Thinking outside the storage box

Unbridled growth in data storage and the rise in Web 2.0 applications are forcing a storage rethink. Is this the end of the storage-area network as we know it?

Unbridled growth in data storage and the rise in Web 2.0 applications are forcing a storage rethink.

With storage growth tracking at 60% annually, according to IDC, enterprises face a dire situation. Throwing disks at the problem simply doesn't cut it anymore. Andrew Madejczyk, vice president of global technology operations at pre-employment screening company Sterling Infosystems, in New York, likens the situation to an episode of "House," the popular medical drama.

Click here for tips on how to deal with your growing volumes of unstructured data

"On 'House,' there are two ways to approach a problem. You treat the symptoms, or you find out what the root cause is and actually end the problem," Madejczyk says. "With storage, up until now, the path of least resistance was to treat the symptoms and buy more disks" - a method that surely would ignite the ire of the show's caustic but brilliant Dr. Gregory House.

Were the doctor prone to giving praise, he'd give a call out to enterprise IT managers who are rethinking this traditional approach to storage. He'd love that technologists are willing to go outside their comfort zones to find a solution, and he'd thrive on the experimentation and contentiousness that surround the diagnosis.

House probably would find an ally in Casey Powell, CEO at storage vendor Xiotech. "Everybody acknowledges the problem and understands it, but nobody's solving it. As technologists, we have to step back, look at the problem and design a different way," Powell says.

Optimizing the SAN

Today most organizations store some combination of structured, database-type and unstructured file-based data. In most cases, they rely on storage-area network (SAN) technologies to ensure efficiencies and overall storage utilization, keeping costs down as storage needs increase.

In and of themselves, SANs aren't enough, however. Enterprises increasingly are turning to technologies that promise to provide an even bigger bang for the buck, including these:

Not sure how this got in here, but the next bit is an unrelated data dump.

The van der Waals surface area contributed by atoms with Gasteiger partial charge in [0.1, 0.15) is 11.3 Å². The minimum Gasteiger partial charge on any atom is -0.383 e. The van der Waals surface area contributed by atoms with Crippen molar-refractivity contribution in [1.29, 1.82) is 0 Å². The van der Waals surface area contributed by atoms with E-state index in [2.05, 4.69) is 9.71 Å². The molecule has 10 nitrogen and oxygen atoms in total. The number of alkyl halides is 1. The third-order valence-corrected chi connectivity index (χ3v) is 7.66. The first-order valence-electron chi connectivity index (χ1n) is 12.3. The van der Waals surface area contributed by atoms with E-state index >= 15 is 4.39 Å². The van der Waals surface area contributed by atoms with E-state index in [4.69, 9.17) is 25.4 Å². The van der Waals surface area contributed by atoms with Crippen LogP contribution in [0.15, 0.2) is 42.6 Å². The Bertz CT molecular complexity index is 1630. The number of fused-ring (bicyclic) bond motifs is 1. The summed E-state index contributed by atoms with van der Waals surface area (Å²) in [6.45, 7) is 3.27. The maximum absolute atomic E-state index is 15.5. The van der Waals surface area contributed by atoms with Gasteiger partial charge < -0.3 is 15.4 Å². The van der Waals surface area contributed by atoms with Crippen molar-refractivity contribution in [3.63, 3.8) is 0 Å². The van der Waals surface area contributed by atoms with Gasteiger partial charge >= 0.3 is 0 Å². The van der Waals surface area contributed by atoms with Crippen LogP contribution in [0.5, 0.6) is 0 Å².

•  Data deduplication, which helps reduce redundant copies of data so firms can shrink not only storage requirements but also backup times. (For a status report on data deduplication products, listen to this podcast now.)

•  Thin provisioning, which increases storage utilization by making storage space that has been overprovisioned for one application available to others on an as-needed basis (see "Thin provisioning: Don't let the gotchas getcha,").

•  Storage tiering, which uses data policies and rules to move noncritical data to slower, less expensive storage media and leave expensive Tier 1 storage free to handle only the most mission-critical applications.

•  Storage resource management software, which helps users track and manage storage usage and capacity trends. (Compare Storage Resource Management products.)

"In the classic SAN environment, these tools don't just provide a partial solution. They allow you to make fundamental improvements," says Rob Soderbery, senior vice president of Symantec's Storage and Availability Management Group. Clients that have pursued these strategies even have been able to freeze storage spending for a year at a time, he says. "And when they get back on the storage spending cycle, they get back on at about half the spending rate they were at before," he adds. (Get more insight from Soderbery in this podcast, “Is storage resource management right for you?”).

Although few IT executives report such dramatic reductions in storage spending, many are pursuing such strategies.

At Sterling, for example, moving from tape- to disk-based backups via Sepaton's S2100-ES2 virtual tape library reduced the time it takes for nightly backups from 12 to just a few hours, Madejczyk says. Sepaton's deduplication technology provides an added measure. In addition, he has virtualized more than 90% of his server environment, "reducing our footprint immensely'" and implemented EMC thin provisioning and storage virtualization.

Still, his company's storage needs keep growing, Madejczyk says. "In this economy, Sterling is being very responsible and careful about what we spend on," he says. "We're concentrating on the data-management part of the problem, and we're seeing results. But it's a difficult problem to solve."